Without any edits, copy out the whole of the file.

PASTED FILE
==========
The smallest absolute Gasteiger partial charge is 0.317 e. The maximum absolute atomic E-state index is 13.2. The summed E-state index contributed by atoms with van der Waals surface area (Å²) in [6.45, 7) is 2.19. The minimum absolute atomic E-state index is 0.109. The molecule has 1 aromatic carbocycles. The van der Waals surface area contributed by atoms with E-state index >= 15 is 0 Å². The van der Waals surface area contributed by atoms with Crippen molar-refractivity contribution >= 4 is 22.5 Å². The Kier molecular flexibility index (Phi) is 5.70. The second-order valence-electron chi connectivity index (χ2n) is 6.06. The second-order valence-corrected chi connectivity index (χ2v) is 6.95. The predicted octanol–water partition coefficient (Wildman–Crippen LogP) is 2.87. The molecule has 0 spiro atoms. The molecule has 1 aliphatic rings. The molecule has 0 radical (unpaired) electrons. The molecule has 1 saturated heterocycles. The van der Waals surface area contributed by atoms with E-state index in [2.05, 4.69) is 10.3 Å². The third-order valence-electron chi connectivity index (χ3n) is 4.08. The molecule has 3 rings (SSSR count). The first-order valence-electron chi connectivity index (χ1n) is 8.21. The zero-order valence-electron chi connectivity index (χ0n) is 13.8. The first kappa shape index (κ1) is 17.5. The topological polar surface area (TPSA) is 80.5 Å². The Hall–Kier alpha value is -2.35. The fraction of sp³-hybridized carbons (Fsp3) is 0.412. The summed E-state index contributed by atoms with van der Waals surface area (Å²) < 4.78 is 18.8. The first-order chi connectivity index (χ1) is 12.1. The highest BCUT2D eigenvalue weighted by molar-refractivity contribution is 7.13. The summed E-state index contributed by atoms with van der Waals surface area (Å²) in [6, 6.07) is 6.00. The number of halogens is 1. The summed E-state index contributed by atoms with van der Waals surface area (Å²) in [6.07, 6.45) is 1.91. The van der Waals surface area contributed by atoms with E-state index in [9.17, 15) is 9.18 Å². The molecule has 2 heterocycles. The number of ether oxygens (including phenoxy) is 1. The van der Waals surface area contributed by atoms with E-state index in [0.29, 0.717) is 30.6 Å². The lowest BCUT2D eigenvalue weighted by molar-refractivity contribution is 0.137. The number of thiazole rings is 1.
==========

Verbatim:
The smallest absolute Gasteiger partial charge is 0.317 e. The maximum absolute atomic E-state index is 13.2. The summed E-state index contributed by atoms with van der Waals surface area (Å²) in [6.45, 7) is 2.19. The minimum absolute atomic E-state index is 0.109. The molecule has 1 aromatic carbocycles. The van der Waals surface area contributed by atoms with E-state index >= 15 is 0 Å². The van der Waals surface area contributed by atoms with Crippen molar-refractivity contribution >= 4 is 22.5 Å². The Kier molecular flexibility index (Phi) is 5.70. The second-order valence-electron chi connectivity index (χ2n) is 6.06. The second-order valence-corrected chi connectivity index (χ2v) is 6.95. The predicted octanol–water partition coefficient (Wildman–Crippen LogP) is 2.87. The molecule has 0 spiro atoms. The molecule has 1 aliphatic rings. The molecule has 0 radical (unpaired) electrons. The molecule has 1 saturated heterocycles. The van der Waals surface area contributed by atoms with E-state index in [2.05, 4.69) is 10.3 Å². The third-order valence-electron chi connectivity index (χ3n) is 4.08. The molecule has 3 rings (SSSR count). The first-order valence-electron chi connectivity index (χ1n) is 8.21. The zero-order valence-electron chi connectivity index (χ0n) is 13.8. The first kappa shape index (κ1) is 17.5. The topological polar surface area (TPSA) is 80.5 Å². The Hall–Kier alpha value is -2.35. The fraction of sp³-hybridized carbons (Fsp3) is 0.412. The summed E-state index contributed by atoms with van der Waals surface area (Å²) < 4.78 is 18.8. The first-order chi connectivity index (χ1) is 12.1. The highest BCUT2D eigenvalue weighted by molar-refractivity contribution is 7.13. The summed E-state index contributed by atoms with van der Waals surface area (Å²) in [6, 6.07) is 6.00. The number of halogens is 1. The summed E-state index contributed by atoms with van der Waals surface area (Å²) in [6.07, 6.45) is 1.91. The van der Waals surface area contributed by atoms with E-state index in [9.17, 15) is 9.18 Å². The molecule has 2 heterocycles. The number of ether oxygens (including phenoxy) is 1. The van der Waals surface area contributed by atoms with E-state index in [0.29, 0.717) is 30.6 Å². The lowest BCUT2D eigenvalue weighted by molar-refractivity contribution is 0.137. The number of thiazole rings is 1.